Mumbai Indians, the maximum team of the WPL

Mumbai Indians outclass slightly unlucky Delhi Capitals (6:55)

An enjoyable, nervy final brought the curtains down on the first ever WPL competition (6:55)

Shafali Verma or Issy Wong - who is the average cricket fan in Mumbai more familiar with? It's fair to assume the answer is Shafali.

So, when Shafali smashed Wong for a six and four in the second over of the WPL final at Mumbai's Brabourne Stadium, the cheer was loud. As expected.

But next ball, when Wong dismissed Shafali, the noise turned deafening. Not quite as expected.

Later in the evening, the same crowd was chanting Shafali's name when she fielded at the boundary. But cheering is different from choosing a side, and for the Mumbai Indians faithful, it was club over country throughout the WPL. And the loyal supporters were rewarded with Harmanpreet Kaur lifting the trophy, beating Meg Lanning's Delhi Capitals in a well-contested final.

Since the WPL was played in only one city, Mumbai, the already formidable team got an edge: a readymade, vocal, engaged fanbase that has spilt over from the IPL. And the Mumbai Indians team basked in it right from the start.

A lesser team could well have drowned in that ocean of blue, especially after seemingly losing steam at the business end of the league. They had to play an extra match - the Eliminator - against UP Warriorz, the team that had snapped their winning streak. But when it came down to it, Mumbai proved to be the clutch team that lifted themselves at the right time with the big guns firing.

In the final, it was the four overseas players who led the way: Wong (3 for 42), Hayley Matthews (3 for 5) and Amelia Kerr (2 for 18) with the ball, and Nat Sciver-Brunt (60 not out in 55 balls) with the bat, with Harmanpreet (37 in 39) and Kerr (14 not out in eight) for support.

Overall, three Mumbai players - Sciver-Brunt, Harmanpreet and Matthews - finished among the WPL's top five run-getters, with one more, Yastika Bhatia, among the 13 to cross the 200-run mark. With the ball, four of the top five wicket-takers were Mumbai bowlers: Matthews, Wong, Kerr and Saika Ishaque. Sciver-Brunt was just outside the top five.

Big guns, big results. Mumbai's men have known how it works for long. Now the women know too.


That final, in a way, was a summary of Mumbai's season: a dominant start, then a dip in intensity, and then a big comeback.

Wong got three wickets with three full-tosses to reduce Delhi to 38 for 3 in the powerplay. Matthews, the winner of the purple cap, and Kerr dusted off the rest on a track aiding spin. Amanjot Kaur, who has barely got a chance to bat or bowl but has shone on the field, chipped in with the crucial run-out of orange-cap-holder Lanning. That was the domination at the beginning.

At 79 for 9 with four overs to go, it looked like Capitals were down for the count. Till Shikha Pandey and Radha Yadav clobbered 52 runs off just 24 balls to put up a decent total. There was Mumbai's dip.

The dip continued as Mumbai had a slow start to their chase, with just 27 runs coming for the loss of both openers in the powerplay.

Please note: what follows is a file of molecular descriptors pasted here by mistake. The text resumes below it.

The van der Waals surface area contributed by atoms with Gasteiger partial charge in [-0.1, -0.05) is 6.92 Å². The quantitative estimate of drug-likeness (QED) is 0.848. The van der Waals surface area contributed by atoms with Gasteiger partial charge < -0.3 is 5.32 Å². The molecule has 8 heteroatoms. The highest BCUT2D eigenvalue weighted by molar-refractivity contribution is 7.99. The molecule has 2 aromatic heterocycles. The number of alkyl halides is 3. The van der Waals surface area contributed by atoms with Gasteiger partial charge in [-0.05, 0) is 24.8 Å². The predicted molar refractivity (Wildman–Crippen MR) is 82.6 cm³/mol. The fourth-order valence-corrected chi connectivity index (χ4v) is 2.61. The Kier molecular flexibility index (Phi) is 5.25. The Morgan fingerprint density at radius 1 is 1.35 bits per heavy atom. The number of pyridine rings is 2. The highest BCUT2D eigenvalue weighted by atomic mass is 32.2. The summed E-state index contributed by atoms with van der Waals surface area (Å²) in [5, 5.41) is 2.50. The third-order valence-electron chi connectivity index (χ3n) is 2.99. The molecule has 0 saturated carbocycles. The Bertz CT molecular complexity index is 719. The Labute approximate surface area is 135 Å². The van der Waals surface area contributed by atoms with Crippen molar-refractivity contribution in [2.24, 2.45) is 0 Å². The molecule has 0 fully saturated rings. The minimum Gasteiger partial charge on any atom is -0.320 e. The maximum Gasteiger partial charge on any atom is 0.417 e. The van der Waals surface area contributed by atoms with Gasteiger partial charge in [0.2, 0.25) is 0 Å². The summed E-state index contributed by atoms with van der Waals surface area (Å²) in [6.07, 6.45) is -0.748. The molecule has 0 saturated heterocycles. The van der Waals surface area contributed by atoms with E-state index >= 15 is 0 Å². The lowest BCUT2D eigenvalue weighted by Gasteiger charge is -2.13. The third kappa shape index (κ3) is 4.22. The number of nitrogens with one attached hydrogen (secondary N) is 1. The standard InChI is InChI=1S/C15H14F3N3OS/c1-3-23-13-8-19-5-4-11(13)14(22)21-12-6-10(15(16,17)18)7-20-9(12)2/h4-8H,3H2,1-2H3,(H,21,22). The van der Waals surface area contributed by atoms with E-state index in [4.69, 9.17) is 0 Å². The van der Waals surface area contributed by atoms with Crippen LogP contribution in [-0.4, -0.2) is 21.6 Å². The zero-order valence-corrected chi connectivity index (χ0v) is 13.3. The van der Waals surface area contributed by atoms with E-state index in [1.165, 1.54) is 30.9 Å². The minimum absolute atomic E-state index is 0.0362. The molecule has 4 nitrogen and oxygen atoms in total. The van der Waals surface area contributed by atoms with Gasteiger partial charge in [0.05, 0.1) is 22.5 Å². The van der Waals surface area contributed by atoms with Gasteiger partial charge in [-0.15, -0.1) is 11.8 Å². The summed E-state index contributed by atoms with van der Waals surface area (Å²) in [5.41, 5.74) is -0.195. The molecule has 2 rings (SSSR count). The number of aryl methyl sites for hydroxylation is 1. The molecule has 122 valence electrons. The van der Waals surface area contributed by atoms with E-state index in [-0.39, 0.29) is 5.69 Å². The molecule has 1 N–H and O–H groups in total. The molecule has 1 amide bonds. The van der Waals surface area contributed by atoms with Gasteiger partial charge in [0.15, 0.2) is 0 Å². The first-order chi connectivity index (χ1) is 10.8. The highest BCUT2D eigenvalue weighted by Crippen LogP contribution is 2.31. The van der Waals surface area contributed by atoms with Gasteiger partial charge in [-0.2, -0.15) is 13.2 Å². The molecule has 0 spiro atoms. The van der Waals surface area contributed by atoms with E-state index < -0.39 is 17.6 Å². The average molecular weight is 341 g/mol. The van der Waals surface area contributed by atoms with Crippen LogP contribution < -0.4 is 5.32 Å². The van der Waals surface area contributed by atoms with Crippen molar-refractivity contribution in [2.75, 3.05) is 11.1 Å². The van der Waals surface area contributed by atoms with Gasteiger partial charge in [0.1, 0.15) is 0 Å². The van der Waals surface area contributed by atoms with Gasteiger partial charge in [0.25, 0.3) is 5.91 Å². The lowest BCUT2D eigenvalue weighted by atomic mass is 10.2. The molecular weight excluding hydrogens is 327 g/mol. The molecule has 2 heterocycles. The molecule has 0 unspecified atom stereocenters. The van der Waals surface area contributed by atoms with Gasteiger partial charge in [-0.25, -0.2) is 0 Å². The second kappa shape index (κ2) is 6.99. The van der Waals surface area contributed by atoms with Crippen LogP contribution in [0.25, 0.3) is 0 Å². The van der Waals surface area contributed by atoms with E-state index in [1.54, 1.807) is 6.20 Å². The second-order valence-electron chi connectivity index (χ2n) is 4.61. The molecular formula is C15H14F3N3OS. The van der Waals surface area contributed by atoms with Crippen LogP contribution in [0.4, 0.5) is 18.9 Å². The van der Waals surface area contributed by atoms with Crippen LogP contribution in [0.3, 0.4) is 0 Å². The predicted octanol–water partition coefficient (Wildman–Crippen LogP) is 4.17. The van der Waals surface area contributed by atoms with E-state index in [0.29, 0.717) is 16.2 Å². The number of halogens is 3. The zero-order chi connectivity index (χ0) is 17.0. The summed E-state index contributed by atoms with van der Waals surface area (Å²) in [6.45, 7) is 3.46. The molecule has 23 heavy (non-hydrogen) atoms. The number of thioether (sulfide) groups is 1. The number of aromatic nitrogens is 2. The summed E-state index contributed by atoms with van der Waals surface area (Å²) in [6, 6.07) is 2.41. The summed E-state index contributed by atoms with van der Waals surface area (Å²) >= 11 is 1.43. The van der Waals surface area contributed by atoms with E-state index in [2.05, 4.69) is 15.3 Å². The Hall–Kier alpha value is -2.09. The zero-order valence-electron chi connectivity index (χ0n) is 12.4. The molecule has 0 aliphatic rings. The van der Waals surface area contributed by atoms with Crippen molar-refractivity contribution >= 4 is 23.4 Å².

But then came the comeback, and a big one it was too.

Sciver-Brunt, the joint-most-expensive overseas player at the auction, had already justified her price tag before the final. Here, she finished the job. "I knew if I was there at the end, we'd be able to get over the line," she said afterwards - the confidence of a champion.

She ended the knockouts unbeaten, with 132 runs in two innings. She failed twice with the bat in the entir tournament. Mumbai lost both games.

In the final, Sciver-Brunt alternated between aggressive and restrained. She later credited Harmanpreet - they added 72 for the third wicket - for taking the pressure off her in the initial stages of their stand. It was true the other way too.

Harmanpreet, who lit up the opening night with a 30-ball 65, played slow and steady till she was run-out. In another setting, it might have been the one wicket the team wouldn't have wanted to lose. But this was Mumbai Indians. Sciver-Brunt was still there. Kerr was to follow. Harmanpreet now has her first major win over Lanning.

As Harmanpreet and Sciver-Brunt added 72 - they took their time, it was tough going - the noise from the stands dipped and rose. It was relatively quiet as the two batters took their time to get going. But the crowd found its voice nevertheless, with five rounds of an unprompted Mexican wave and cheers for Capitals' Shafali and Jemimah Rodrigues, who acknowledged the ovation.

When Harmanpreet fell in the 17th over, there was an actual cheer from some fans. Her 37 had consumed 39 balls, and it was getting tight. Plus, there was Kerr to come in. Kerr's cameo was crucial in the end, the back-to-back boundaries in the 19th over off Jess Jonassen crucial to the end result. It was just a matter of eight runs, but it added up in the end.


It all came together nicely for Mumbai in the end.

From splurging on Sciver-Brunt to getting Matthews at her base price after she initially went unsold. From going for domestic players who have been around for a while, like Ishaque, to being the only team to not have an Australian in their playing XI, Mumbai did things differently from the start. Perhaps the only thing that didn't work for them was the toss. Harmanpreet won only one out of ten - but that, too, points to Mumbai's class; they took the toss out of the equation.

"We were waiting for this moment for so many years… it feels like a dream, I think not only for me but for everyone here, even for the crowd," Harmanpreet said afterwards.

The dream has finally come true. And in good style, with the captain of the India team lifting a trophy in front of a packed stadium, full of enthusiastic and engaged people, in a match worthy of being a big-tournament final.